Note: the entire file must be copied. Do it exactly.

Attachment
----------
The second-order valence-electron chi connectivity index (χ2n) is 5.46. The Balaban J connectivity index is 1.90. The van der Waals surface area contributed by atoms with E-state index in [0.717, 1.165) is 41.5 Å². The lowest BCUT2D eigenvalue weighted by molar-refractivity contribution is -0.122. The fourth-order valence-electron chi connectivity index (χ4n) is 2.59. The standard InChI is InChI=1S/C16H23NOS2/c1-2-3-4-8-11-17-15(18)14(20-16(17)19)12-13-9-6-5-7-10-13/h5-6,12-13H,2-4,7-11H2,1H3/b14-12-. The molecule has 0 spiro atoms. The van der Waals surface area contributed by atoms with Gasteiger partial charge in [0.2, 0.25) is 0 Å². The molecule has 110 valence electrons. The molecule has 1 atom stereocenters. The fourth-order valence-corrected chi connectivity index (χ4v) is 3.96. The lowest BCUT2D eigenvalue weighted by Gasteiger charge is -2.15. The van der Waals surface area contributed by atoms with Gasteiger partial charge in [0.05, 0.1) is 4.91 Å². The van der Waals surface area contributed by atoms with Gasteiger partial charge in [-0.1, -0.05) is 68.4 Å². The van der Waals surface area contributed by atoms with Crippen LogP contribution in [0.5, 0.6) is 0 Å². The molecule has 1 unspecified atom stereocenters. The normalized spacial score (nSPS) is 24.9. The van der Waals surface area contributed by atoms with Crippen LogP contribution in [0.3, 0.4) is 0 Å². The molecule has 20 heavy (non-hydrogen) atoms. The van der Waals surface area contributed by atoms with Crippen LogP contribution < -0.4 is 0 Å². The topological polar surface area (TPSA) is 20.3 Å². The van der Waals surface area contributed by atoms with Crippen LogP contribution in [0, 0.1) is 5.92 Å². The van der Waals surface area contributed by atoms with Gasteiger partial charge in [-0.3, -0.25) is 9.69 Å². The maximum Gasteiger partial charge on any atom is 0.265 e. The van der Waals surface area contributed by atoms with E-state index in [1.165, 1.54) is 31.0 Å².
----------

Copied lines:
The second-order valence-electron chi connectivity index (χ2n) is 5.46. The Balaban J connectivity index is 1.90. The van der Waals surface area contributed by atoms with E-state index in [0.717, 1.165) is 41.5 Å². The lowest BCUT2D eigenvalue weighted by molar-refractivity contribution is -0.122. The fourth-order valence-electron chi connectivity index (χ4n) is 2.59. The standard InChI is InChI=1S/C16H23NOS2/c1-2-3-4-8-11-17-15(18)14(20-16(17)19)12-13-9-6-5-7-10-13/h5-6,12-13H,2-4,7-11H2,1H3/b14-12-. The molecule has 0 spiro atoms. The van der Waals surface area contributed by atoms with Gasteiger partial charge in [0.2, 0.25) is 0 Å². The molecule has 110 valence electrons. The molecule has 1 atom stereocenters. The fourth-order valence-corrected chi connectivity index (χ4v) is 3.96. The lowest BCUT2D eigenvalue weighted by Gasteiger charge is -2.15. The van der Waals surface area contributed by atoms with Gasteiger partial charge in [0.05, 0.1) is 4.91 Å². The van der Waals surface area contributed by atoms with Gasteiger partial charge in [-0.1, -0.05) is 68.4 Å². The van der Waals surface area contributed by atoms with Crippen LogP contribution in [0.5, 0.6) is 0 Å². The molecule has 1 unspecified atom stereocenters. The normalized spacial score (nSPS) is 24.9. The van der Waals surface area contributed by atoms with Crippen LogP contribution in [0.3, 0.4) is 0 Å². The molecule has 20 heavy (non-hydrogen) atoms. The van der Waals surface area contributed by atoms with Crippen LogP contribution < -0.4 is 0 Å². The topological polar surface area (TPSA) is 20.3 Å². The van der Waals surface area contributed by atoms with Crippen LogP contribution in [0, 0.1) is 5.92 Å². The van der Waals surface area contributed by atoms with Gasteiger partial charge in [-0.3, -0.25) is 9.69 Å². The maximum Gasteiger partial charge on any atom is 0.265 e. The van der Waals surface area contributed by atoms with E-state index in [1.165, 1.54) is 31.0 Å².